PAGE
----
I thought of this as I was thinking of another milestone that shaped my freshman year: my introduction to Napster. Although I was as awed as anyone else by the fact of being able to download any song, instantly, for free, it wasn’t long before another element of the service made it a killer app.
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People who are allegedly and secretly paid five mao (50 cents RMB) per post/comment that praises, supports, or defends from criticism/attack the country, government, or Communist Party. Netizens who are very nationalistic are often accused of being part of the “50 cent party” spreading propaganda or “guiding” public opinion.
So, with that context, I really enjoyed this (translated) sharp, satirical post from Chinese writer and blogger Han Han:
Moreover, if [Party members] perform well on microblogs, the authorities may notice and ask them to use their cell phones to guide public opinion moment by moment. To them, this is a disaster: at first it was 10 cents for one post, and that was good, but sending a text message to influence [public opinion] costs ten cents, plus there’s the cost of electricity for charging their phones, anyway they’re losing a little bit of money. Don’t ridicule them, they sell themselves for one mao, for a thousand kuai they would sell a kidney; to them, a little money is still money.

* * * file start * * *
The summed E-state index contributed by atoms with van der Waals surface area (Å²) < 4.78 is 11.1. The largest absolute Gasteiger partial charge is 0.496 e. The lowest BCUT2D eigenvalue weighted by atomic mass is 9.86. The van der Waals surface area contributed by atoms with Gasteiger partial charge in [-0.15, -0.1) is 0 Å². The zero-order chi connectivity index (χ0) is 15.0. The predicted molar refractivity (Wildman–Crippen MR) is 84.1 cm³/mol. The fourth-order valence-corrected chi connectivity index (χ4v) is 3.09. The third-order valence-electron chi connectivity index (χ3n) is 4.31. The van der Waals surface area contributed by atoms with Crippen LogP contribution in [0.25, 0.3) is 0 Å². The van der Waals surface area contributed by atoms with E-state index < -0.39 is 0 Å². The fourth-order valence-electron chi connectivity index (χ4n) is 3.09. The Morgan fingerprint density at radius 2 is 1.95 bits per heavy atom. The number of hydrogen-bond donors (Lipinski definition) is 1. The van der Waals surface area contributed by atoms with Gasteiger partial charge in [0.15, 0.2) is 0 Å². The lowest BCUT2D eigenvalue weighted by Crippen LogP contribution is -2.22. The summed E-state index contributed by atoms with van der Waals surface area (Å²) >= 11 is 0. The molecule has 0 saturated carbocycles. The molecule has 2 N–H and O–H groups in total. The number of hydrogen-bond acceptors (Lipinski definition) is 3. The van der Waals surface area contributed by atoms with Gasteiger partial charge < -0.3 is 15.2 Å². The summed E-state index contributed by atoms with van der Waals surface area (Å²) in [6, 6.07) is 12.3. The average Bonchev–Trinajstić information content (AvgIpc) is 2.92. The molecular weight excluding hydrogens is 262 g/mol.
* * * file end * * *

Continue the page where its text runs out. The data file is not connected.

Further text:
It’s part of this whole tongue-in-cheek riff about Fifty Cent Party members doing their job too well—a fun, strange insight into the Chinese internet.
One of my favorite things about the chinaSMACK approach is that they always translate a bunch of the comments, too. Of course, right? Brilliant! Check it out.